Does emotional labor moderate customer participation and buying?

Tali Seger-Guttmann, Hana Medler-Liraz

Research output: Contribution to journalArticlepeer-review


Two studies examined whether employees’ emotional labor as perceived by customers, moderates the relationship between customers’ participation and money spent. In Study I, 30 in-depth interviews were conducted with customers to examine participation during shopping as well as customers’ awareness of their service employees’ behaviors. The interviews revealed two types of customer participation: emotional engagement and physical effort. Based on Study I, Study II investigated 114 customers, and the moderating role of perceived employees’ emotional labor on the relationships between customer participation and spending money. Even when customers were highly involved in the purchasing process, they spent less money when they observed employee inauthenticity as manifested in Surface Acting. However, Deep Acting positively moderated the relationship between customer participation and spending money. These findings help shed light on the circumstances in which customer participation is strengthened (leading to greater spending) or weakened.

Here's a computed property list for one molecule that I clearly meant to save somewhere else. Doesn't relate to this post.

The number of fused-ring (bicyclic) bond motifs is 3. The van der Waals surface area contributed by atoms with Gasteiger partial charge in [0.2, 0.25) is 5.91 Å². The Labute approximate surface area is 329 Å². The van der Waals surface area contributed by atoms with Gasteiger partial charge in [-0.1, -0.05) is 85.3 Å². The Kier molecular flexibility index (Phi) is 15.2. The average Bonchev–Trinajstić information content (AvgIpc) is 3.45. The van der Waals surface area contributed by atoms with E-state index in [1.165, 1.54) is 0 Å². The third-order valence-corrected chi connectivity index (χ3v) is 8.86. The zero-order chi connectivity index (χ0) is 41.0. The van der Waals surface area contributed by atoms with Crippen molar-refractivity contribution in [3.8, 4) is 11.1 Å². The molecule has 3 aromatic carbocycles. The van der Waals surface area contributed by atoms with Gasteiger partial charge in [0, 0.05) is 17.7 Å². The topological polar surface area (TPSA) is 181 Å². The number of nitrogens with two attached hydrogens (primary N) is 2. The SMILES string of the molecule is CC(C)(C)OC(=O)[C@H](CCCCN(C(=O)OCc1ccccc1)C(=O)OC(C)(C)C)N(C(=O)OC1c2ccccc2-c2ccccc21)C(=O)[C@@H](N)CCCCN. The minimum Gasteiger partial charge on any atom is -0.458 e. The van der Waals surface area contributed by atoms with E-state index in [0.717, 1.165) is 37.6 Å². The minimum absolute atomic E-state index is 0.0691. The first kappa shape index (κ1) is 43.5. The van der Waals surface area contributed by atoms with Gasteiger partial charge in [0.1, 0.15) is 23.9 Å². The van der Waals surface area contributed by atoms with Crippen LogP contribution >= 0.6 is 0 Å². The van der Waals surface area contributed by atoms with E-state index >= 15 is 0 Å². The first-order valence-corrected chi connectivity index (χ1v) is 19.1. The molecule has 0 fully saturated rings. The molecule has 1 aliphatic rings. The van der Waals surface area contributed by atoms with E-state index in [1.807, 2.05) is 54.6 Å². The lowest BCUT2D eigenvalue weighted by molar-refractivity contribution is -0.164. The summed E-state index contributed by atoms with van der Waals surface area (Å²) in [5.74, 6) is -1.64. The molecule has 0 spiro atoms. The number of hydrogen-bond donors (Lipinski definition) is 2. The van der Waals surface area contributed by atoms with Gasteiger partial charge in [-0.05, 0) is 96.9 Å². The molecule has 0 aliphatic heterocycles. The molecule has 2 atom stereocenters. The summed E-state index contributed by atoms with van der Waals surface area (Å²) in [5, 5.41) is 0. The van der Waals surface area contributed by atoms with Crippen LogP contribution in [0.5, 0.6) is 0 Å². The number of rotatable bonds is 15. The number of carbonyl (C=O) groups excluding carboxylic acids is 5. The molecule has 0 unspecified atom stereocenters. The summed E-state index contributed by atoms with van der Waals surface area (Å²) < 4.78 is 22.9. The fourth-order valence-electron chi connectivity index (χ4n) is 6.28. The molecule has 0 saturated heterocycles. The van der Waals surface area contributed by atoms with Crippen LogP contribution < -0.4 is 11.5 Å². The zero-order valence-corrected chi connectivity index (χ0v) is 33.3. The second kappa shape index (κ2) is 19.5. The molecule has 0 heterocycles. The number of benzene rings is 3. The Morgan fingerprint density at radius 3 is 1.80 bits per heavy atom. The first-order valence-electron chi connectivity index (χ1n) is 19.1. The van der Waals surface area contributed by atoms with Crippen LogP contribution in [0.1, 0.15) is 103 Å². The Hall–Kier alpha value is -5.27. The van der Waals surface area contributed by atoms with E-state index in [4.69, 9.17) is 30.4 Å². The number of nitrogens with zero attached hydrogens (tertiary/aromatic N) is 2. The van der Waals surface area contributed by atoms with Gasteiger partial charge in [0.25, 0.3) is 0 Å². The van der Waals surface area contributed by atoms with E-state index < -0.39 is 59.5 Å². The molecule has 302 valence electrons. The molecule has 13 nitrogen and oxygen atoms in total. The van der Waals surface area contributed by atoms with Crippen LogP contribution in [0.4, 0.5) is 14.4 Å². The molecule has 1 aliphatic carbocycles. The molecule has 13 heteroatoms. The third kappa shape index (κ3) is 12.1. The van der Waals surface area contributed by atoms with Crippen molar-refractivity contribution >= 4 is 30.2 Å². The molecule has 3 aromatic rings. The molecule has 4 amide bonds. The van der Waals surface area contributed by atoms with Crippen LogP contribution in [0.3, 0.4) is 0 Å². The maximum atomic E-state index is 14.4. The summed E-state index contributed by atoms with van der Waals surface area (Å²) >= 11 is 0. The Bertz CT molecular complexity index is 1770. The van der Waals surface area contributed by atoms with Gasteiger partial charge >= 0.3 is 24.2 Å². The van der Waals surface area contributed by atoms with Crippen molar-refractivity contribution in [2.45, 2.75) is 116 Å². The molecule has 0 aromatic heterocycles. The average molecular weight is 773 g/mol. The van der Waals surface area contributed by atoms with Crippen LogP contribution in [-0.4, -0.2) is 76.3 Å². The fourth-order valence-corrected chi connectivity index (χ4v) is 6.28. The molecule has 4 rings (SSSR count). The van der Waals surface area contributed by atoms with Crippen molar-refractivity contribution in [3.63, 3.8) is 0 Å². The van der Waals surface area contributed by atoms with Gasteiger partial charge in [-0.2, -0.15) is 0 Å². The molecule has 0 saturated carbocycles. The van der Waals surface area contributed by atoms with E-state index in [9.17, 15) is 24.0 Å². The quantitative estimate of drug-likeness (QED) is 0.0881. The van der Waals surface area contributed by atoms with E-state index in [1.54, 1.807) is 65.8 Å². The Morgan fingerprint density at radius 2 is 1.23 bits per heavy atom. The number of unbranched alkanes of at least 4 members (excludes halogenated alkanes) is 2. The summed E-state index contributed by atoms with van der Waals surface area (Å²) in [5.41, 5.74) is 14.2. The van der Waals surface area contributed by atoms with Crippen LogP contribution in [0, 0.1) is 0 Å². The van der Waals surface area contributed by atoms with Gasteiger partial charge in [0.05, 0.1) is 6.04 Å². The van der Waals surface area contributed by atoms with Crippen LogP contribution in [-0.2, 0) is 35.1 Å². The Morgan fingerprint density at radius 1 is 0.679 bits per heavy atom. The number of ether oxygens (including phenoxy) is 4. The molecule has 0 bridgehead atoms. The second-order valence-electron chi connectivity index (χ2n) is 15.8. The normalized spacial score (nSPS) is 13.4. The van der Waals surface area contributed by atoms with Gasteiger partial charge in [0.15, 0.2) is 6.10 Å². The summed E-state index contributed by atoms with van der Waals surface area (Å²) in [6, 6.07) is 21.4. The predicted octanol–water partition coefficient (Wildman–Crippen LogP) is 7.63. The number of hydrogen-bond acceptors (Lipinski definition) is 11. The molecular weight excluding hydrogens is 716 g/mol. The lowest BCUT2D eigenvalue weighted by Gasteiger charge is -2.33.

Original languageEnglish
Pages (from-to)356-373
Number of pages18
JournalService Industries Journal
Issue number7-8
StatePublished - 10 Jun 2016
Externally publishedYes

Bibliographical note

Publisher Copyright:
© 2016 Informa UK Limited, trading as Taylor & Francis Group.


  • Customer participation
  • co-creation value
  • emotional labor
  • employee effort

ASJC Scopus subject areas

  • Strategy and Management
  • Management of Technology and Innovation


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